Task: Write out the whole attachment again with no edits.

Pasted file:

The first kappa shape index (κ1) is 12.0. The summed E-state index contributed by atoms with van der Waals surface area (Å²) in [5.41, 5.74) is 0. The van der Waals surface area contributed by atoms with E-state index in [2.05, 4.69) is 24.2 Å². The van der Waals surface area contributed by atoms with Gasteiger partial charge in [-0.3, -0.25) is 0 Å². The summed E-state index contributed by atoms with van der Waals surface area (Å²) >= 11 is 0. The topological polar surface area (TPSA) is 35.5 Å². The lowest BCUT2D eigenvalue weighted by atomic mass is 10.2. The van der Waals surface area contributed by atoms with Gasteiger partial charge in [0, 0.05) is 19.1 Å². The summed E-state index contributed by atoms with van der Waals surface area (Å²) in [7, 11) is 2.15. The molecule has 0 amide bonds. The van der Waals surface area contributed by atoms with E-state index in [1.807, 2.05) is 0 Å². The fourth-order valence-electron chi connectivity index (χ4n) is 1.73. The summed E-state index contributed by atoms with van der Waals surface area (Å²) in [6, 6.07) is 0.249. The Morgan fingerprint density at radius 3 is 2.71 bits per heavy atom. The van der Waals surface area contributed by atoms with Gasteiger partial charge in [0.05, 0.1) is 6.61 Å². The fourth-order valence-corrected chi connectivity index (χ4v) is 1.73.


The first kappa shape index (κ1) is 12.0. The summed E-state index contributed by atoms with van der Waals surface area (Å²) in [5.41, 5.74) is 0. The van der Waals surface area contributed by atoms with E-state index in [2.05, 4.69) is 24.2 Å². The van der Waals surface area contributed by atoms with Gasteiger partial charge in [-0.3, -0.25) is 0 Å². The summed E-state index contributed by atoms with van der Waals surface area (Å²) >= 11 is 0. The topological polar surface area (TPSA) is 35.5 Å². The lowest BCUT2D eigenvalue weighted by atomic mass is 10.2. The van der Waals surface area contributed by atoms with Gasteiger partial charge in [0, 0.05) is 19.1 Å². The summed E-state index contributed by atoms with van der Waals surface area (Å²) in [7, 11) is 2.15. The molecule has 0 amide bonds. The van der Waals surface area contributed by atoms with E-state index in [1.807, 2.05) is 0 Å². The fourth-order valence-electron chi connectivity index (χ4n) is 1.73. The summed E-state index contributed by atoms with van der Waals surface area (Å²) in [6, 6.07) is 0.249. The Morgan fingerprint density at radius 3 is 2.71 bits per heavy atom. The van der Waals surface area contributed by atoms with Gasteiger partial charge in [0.05, 0.1) is 6.61 Å². The fourth-order valence-corrected chi connectivity index (χ4v) is 1.73.